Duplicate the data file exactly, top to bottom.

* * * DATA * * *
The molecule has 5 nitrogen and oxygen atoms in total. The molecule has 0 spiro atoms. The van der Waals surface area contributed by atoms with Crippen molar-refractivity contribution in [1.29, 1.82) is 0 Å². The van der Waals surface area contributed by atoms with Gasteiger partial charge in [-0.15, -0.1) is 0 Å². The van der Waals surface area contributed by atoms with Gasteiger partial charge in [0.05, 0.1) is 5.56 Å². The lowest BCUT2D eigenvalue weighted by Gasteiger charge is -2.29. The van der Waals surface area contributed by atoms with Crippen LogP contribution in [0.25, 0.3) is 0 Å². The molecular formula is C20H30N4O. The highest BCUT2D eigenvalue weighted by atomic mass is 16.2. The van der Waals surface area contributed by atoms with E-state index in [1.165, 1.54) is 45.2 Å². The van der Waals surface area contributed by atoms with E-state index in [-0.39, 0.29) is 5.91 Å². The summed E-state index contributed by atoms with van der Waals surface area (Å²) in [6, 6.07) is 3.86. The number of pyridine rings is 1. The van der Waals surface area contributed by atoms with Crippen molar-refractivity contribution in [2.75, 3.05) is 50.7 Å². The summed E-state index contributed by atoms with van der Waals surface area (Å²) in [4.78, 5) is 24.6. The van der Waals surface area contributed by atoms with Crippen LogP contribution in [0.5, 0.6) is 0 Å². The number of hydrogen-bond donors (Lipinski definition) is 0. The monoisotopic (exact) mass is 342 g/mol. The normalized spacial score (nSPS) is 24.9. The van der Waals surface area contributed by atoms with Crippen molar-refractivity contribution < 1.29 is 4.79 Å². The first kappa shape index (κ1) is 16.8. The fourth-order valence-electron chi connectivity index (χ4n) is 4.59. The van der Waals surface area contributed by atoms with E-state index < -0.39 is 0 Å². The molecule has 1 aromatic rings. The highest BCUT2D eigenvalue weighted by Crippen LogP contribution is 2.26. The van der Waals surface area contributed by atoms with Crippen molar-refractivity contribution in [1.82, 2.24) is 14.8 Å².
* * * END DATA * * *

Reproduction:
The molecule has 5 nitrogen and oxygen atoms in total. The molecule has 0 spiro atoms. The van der Waals surface area contributed by atoms with Crippen molar-refractivity contribution in [1.29, 1.82) is 0 Å². The van der Waals surface area contributed by atoms with Gasteiger partial charge in [-0.15, -0.1) is 0 Å². The van der Waals surface area contributed by atoms with Gasteiger partial charge in [0.05, 0.1) is 5.56 Å². The lowest BCUT2D eigenvalue weighted by Gasteiger charge is -2.29. The van der Waals surface area contributed by atoms with Crippen LogP contribution in [0.25, 0.3) is 0 Å². The molecular formula is C20H30N4O. The highest BCUT2D eigenvalue weighted by atomic mass is 16.2. The van der Waals surface area contributed by atoms with E-state index in [1.165, 1.54) is 45.2 Å². The van der Waals surface area contributed by atoms with E-state index in [-0.39, 0.29) is 5.91 Å². The summed E-state index contributed by atoms with van der Waals surface area (Å²) in [6, 6.07) is 3.86. The number of pyridine rings is 1. The van der Waals surface area contributed by atoms with Crippen molar-refractivity contribution in [2.75, 3.05) is 50.7 Å². The summed E-state index contributed by atoms with van der Waals surface area (Å²) in [4.78, 5) is 24.6. The van der Waals surface area contributed by atoms with Crippen LogP contribution in [0.5, 0.6) is 0 Å². The number of hydrogen-bond donors (Lipinski definition) is 0. The monoisotopic (exact) mass is 342 g/mol. The normalized spacial score (nSPS) is 24.9. The van der Waals surface area contributed by atoms with Crippen molar-refractivity contribution < 1.29 is 4.79 Å². The first kappa shape index (κ1) is 16.8. The fourth-order valence-electron chi connectivity index (χ4n) is 4.59. The van der Waals surface area contributed by atoms with E-state index < -0.39 is 0 Å². The molecule has 1 aromatic rings. The highest BCUT2D eigenvalue weighted by Crippen LogP contribution is 2.26. The van der Waals surface area contributed by atoms with Crippen molar-refractivity contribution in [1.82, 2.24) is 14.8 Å².